The Planner of Park Slope – Meg Mackworth, whose hand-lettering business has taken off after a Buzzfeed profile – is having a creative block. She has deadlines and planner clients and a (huge) secret project for a life-changing opportunity and she just can’t get the design juices flowing. So she’s is helping out a friend in her stationery shop when an old client comes in. Meg hasn’t seen Reid Sutherland since the meeting a year before – a whole 45 minutes – when he came with his fiancee Avery to approve the final designs for his wedding stationery. Reid found a code hidden in the wedding program – he’s a mathematician – and has returned to ask Meg how she knew his marriage would fail (actually, he and Avery called off the wedding in a very amicable way since the discovery of this code gave him the impetus to do so, so don’t worry about evil ex-fiancees coming back to ruin things, this is not one of those books).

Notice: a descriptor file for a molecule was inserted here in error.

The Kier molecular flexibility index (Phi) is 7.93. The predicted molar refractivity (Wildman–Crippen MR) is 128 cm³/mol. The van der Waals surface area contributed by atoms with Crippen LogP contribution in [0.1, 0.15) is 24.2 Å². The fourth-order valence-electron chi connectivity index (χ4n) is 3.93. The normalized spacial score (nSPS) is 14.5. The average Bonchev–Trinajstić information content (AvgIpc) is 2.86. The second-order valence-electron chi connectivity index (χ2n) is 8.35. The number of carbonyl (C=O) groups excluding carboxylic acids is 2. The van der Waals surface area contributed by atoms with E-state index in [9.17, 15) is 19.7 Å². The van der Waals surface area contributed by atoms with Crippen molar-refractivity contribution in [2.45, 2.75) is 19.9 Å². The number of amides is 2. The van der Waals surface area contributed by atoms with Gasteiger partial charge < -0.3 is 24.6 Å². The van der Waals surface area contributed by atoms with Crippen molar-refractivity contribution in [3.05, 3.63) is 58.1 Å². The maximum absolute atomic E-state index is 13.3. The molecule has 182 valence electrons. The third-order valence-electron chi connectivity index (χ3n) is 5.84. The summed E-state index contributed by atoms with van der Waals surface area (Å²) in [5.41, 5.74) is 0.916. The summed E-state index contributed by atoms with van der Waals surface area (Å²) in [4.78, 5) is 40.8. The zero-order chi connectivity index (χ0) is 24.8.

Meg is slightly panicked when stern, triple-take handsome Reid confronts her about the program. The code is a tic she has. Sometimes she sees words in specific fonts or forms, sometimes her impression of a client slips out in a tiny way, like specific letters will fall a hair lower than others in a word when she draws them. So she explains this to Reid over a coffee (and tea, Reid is a tea guy). He accepts her explanation and then admits that he only sought her out because he’s probably leaving New York City soon. He doesn’t like the city.

Meg, however, loves New York City and Brooklyn, where she lives. She came to love the city by exploring it on foot, taking notice of signs. How they talk to her, how they use color and design and font to convey information. So when she hits on an idea to break through her creative block she emails Reid and invites him on an adventure – they’ll walk around an area of the city and find signs for inspiration. Reid suggests that they make it a game and use the signs to spell out words of their own.